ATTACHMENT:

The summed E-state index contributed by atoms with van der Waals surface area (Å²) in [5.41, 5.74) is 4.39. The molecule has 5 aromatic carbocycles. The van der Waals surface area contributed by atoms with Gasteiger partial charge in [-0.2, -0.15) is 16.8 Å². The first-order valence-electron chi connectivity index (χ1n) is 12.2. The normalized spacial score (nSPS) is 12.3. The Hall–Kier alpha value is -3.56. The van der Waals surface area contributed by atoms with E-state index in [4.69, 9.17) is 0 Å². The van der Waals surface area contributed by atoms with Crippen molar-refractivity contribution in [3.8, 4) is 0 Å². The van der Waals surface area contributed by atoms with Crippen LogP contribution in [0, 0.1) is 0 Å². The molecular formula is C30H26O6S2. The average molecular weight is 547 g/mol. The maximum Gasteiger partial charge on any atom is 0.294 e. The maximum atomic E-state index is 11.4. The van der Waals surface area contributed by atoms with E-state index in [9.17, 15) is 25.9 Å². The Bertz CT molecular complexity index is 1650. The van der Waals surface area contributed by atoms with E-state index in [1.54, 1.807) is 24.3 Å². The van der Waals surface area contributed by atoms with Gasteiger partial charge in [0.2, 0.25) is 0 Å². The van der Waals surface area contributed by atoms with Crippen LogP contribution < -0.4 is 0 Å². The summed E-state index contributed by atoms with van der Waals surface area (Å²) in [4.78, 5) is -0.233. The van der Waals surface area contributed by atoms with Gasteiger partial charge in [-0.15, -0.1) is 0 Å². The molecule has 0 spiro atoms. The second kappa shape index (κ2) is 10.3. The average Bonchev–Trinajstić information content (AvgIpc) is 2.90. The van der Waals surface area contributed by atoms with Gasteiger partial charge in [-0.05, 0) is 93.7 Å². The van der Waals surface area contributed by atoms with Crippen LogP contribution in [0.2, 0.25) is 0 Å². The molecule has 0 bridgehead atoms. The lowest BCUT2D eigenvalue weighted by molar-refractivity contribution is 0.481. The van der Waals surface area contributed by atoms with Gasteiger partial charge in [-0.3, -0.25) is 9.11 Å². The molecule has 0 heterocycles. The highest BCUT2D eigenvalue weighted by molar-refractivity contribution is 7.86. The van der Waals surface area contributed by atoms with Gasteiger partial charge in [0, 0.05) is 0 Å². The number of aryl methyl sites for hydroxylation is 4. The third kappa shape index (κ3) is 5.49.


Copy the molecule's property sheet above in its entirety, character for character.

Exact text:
The summed E-state index contributed by atoms with van der Waals surface area (Å²) in [5.41, 5.74) is 4.39. The molecule has 5 aromatic carbocycles. The van der Waals surface area contributed by atoms with Gasteiger partial charge in [-0.2, -0.15) is 16.8 Å². The first-order valence-electron chi connectivity index (χ1n) is 12.2. The normalized spacial score (nSPS) is 12.3. The Hall–Kier alpha value is -3.56. The van der Waals surface area contributed by atoms with E-state index in [4.69, 9.17) is 0 Å². The van der Waals surface area contributed by atoms with Crippen molar-refractivity contribution in [3.8, 4) is 0 Å². The van der Waals surface area contributed by atoms with Crippen LogP contribution in [0, 0.1) is 0 Å². The molecular formula is C30H26O6S2. The average molecular weight is 547 g/mol. The maximum Gasteiger partial charge on any atom is 0.294 e. The maximum atomic E-state index is 11.4. The van der Waals surface area contributed by atoms with E-state index in [9.17, 15) is 25.9 Å². The Bertz CT molecular complexity index is 1650. The van der Waals surface area contributed by atoms with E-state index in [1.54, 1.807) is 24.3 Å². The van der Waals surface area contributed by atoms with Gasteiger partial charge in [0.2, 0.25) is 0 Å². The van der Waals surface area contributed by atoms with Crippen LogP contribution < -0.4 is 0 Å². The summed E-state index contributed by atoms with van der Waals surface area (Å²) in [4.78, 5) is -0.233. The van der Waals surface area contributed by atoms with Gasteiger partial charge in [-0.15, -0.1) is 0 Å². The molecule has 0 spiro atoms. The second kappa shape index (κ2) is 10.3. The average Bonchev–Trinajstić information content (AvgIpc) is 2.90. The van der Waals surface area contributed by atoms with Gasteiger partial charge in [-0.05, 0) is 93.7 Å². The van der Waals surface area contributed by atoms with Crippen LogP contribution in [0.2, 0.25) is 0 Å². The molecule has 0 bridgehead atoms. The lowest BCUT2D eigenvalue weighted by molar-refractivity contribution is 0.481. The van der Waals surface area contributed by atoms with Gasteiger partial charge in [-0.3, -0.25) is 9.11 Å². The molecule has 0 heterocycles. The highest BCUT2D eigenvalue weighted by molar-refractivity contribution is 7.86. The van der Waals surface area contributed by atoms with Gasteiger partial charge in [0, 0.05) is 0 Å². The number of aryl methyl sites for hydroxylation is 4. The third kappa shape index (κ3) is 5.49.